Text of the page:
As posted on ButtonMasher.
The 2D Platformer. One would think that its kind died out a long time ago. Like the Point and Click adventure game, the 2D platformer is reminiscent of a certain era, the 80’s and 90’s. We had Mario, we had Sonic, we had Megaman. Much later we had my all time favourite 2D platformer; Abe’s Oddysee. But then everything started to go towards 3D (polygons that is, not this new-fangled depth of field stuff). Slowly but surely the 2D platformer began to die out.
Today the 2D platformer is still around, but it’s not enough just to give the hero or heroine a weapon and an incredible high jump. These days platformers need to do a lot more to stand out.
You won’t find these games on discs either, although there are those few exceptions; New Super Mario Bros. and the upcoming Rayman Origins for example. Xbox Live Arcade, WiiWare, Steam, and the PlayStation Network have become the ultimate portals for finding new 2D platformers in this day and age.
Compared to big budget disc releases, downloadable games can be made by tinsy tiny teams. Just look at Braid or Super Meat Boy, both games effectively made by just two people.
But what I really want to get at is the way modern platformers try to stand out from the crowd. Outland was released a few months back and beside its neat art style, it actually has some rather nifty mechanics. Sure it uses the Metroid inspired design of backtracking and using new abilities to get past previously impassable obstacles. But it also takes Icaruga (a shoot-em-up) and puts it into a platformer. Now that’s something I haven’t seen before. And it opens up a huge range of possibilities. To combat red enemies you need to switch your colour to blue and vice versa. Red bullets won’t hurt you if you’re red, but they will if you’re not. Ghost platforms become solid depending on your colour. Add in the traditional wall jumping and ledge climbing, and you have a platformer with some legs!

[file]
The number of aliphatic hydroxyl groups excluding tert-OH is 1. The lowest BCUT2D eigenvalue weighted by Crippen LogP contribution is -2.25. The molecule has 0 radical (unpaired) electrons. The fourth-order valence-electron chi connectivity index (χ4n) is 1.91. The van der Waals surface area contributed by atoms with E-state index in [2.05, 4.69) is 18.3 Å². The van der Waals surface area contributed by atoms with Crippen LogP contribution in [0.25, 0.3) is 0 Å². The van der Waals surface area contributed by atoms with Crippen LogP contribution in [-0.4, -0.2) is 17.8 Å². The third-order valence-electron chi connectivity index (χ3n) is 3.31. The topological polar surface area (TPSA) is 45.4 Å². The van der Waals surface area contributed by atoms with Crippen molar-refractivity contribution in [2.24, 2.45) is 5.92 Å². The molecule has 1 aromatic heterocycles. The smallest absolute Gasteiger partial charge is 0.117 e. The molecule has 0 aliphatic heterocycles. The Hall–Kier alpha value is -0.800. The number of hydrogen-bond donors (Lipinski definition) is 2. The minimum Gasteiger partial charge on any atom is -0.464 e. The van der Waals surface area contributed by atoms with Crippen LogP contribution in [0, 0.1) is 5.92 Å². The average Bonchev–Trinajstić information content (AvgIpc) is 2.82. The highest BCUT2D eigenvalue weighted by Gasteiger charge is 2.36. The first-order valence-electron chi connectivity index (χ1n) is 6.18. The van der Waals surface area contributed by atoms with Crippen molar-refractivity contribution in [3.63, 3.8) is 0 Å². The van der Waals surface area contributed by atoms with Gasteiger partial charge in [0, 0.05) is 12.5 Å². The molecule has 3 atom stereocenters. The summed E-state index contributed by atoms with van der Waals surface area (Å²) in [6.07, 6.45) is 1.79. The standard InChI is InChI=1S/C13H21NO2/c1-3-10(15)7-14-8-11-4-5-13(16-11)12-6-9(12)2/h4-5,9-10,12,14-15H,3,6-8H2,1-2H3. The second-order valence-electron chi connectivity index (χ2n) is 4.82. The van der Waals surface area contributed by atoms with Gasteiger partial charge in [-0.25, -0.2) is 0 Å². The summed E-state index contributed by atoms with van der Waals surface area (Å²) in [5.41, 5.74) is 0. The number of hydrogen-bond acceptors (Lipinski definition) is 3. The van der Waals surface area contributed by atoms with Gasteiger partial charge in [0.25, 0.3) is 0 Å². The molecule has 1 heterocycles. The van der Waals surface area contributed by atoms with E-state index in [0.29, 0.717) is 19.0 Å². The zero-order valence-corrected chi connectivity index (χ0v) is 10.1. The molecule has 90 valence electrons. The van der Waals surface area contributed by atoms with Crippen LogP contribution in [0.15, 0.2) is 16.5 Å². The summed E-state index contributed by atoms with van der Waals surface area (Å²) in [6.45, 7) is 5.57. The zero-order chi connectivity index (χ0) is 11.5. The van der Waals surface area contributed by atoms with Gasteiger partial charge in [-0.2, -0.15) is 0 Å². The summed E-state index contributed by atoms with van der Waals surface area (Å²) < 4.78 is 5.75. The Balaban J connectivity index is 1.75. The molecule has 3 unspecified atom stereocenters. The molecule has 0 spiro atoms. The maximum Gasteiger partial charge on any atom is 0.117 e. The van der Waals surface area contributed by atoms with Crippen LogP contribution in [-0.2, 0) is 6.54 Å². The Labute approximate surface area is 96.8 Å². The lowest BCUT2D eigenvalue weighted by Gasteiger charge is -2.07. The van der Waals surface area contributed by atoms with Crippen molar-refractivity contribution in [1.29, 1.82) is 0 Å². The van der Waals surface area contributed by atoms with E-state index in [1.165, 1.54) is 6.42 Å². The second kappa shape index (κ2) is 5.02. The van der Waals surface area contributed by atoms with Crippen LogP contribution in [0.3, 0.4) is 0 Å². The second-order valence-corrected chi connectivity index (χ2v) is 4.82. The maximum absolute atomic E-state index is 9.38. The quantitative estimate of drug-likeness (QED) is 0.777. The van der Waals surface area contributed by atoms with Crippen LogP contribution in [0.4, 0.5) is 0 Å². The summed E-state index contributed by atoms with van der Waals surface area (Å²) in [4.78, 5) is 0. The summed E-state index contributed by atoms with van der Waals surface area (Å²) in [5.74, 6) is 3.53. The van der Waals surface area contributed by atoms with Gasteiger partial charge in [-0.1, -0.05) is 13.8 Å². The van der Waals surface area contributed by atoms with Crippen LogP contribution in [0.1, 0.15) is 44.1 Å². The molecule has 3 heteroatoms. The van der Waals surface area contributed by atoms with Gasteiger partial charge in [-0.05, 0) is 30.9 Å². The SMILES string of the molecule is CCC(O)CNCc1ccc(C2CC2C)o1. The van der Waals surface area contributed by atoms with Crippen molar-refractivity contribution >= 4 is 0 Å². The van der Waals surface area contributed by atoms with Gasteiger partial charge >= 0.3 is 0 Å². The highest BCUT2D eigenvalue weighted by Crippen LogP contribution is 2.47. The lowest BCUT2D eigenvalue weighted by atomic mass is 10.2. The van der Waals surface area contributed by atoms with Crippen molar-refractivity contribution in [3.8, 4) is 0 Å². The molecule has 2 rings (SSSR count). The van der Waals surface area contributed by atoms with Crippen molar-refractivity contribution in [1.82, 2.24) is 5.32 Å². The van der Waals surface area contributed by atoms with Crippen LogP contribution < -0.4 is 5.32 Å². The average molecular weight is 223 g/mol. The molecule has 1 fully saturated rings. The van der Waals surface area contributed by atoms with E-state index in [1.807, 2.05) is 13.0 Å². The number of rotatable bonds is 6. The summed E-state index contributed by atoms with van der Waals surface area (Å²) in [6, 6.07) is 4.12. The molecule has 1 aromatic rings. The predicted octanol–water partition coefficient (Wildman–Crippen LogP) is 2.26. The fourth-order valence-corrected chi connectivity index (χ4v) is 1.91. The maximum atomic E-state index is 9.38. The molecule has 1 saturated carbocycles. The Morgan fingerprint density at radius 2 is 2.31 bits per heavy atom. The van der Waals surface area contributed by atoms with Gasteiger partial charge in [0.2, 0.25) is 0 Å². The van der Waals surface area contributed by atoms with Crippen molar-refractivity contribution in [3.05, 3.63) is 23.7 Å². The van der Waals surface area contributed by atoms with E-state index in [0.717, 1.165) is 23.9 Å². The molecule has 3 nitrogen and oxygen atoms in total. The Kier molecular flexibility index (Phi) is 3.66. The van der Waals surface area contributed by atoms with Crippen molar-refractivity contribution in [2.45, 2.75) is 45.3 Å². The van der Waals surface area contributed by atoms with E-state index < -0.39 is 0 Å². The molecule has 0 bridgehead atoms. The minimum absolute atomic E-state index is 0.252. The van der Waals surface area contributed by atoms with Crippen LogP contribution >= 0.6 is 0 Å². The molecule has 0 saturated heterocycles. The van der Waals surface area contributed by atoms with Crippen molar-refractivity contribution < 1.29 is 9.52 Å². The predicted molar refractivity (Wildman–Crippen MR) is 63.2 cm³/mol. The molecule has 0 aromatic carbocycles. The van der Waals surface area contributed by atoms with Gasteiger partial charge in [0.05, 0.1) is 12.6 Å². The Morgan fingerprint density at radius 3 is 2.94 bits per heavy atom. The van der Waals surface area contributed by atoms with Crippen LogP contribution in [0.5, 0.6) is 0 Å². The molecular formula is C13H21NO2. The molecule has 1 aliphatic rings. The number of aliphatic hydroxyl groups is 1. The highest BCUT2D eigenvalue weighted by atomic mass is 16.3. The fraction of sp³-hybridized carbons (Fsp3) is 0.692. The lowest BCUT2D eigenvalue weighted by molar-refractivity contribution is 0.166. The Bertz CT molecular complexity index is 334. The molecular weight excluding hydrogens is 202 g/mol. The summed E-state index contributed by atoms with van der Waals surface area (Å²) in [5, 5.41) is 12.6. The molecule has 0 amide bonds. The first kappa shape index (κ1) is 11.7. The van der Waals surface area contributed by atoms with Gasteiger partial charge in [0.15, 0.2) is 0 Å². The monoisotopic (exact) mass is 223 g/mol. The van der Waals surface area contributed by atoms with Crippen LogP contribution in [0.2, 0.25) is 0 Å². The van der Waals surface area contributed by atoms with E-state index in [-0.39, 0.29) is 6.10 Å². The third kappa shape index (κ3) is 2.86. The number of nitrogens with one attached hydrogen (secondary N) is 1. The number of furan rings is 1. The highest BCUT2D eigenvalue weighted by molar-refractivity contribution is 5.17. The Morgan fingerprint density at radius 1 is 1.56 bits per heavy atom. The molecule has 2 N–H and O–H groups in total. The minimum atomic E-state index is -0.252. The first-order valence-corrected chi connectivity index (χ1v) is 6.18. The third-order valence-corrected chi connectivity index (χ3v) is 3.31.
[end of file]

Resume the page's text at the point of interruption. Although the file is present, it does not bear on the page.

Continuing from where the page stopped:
Story isn’t important either, though like most platformers Outland tries to add meaning to the world through a voice over between levels, but it doesn’t need it. Platformers are good old fashioned fun! The quintessential aspect of any game.
However some platformers do pull off story quite well. Is it any surprise that two critically acclaimed downloadable games released in the last few years are platformers? Both Braid and Limbo strive for something more interpretative in their stories.
Jonathan Blow’s Braid explains story in relation to game mechanics and puzzles. Along with some even deeper meaning if you’re willing to explore that far, something about nuclear testing would you believe? The books before each level explain Tim’s personal predicaments and relationship troubles.
Limbo goes without text entirely and opts for its creepy environments to tell the story. As you travel through these environments, the scenery and puzzles change around you to fit in with your character’s journey. A little boy’s treacherous missteps into brutal tragedy across a land in between.
Then if navel gazing isn’t for you, we have pure reflex-testing Super Meat Boy, a game that embraces your demise while at the same time making certain you truly deserved to beat that last level. Forgoing the old lives system. Forgetting about passwords, and checkpoints. Each level in Super Meat Boy is self-contained. Dying is just another notch on the belt. You are instantly re-spawned and put to task again.
There is still life left in the 2D platformer. And as long as developers keep it fresh with new and interesting concepts, I believe they will be here to stay. They might not come on cartridges or discs, but the new kind of platformer will live on through our hard drives, and our hearts.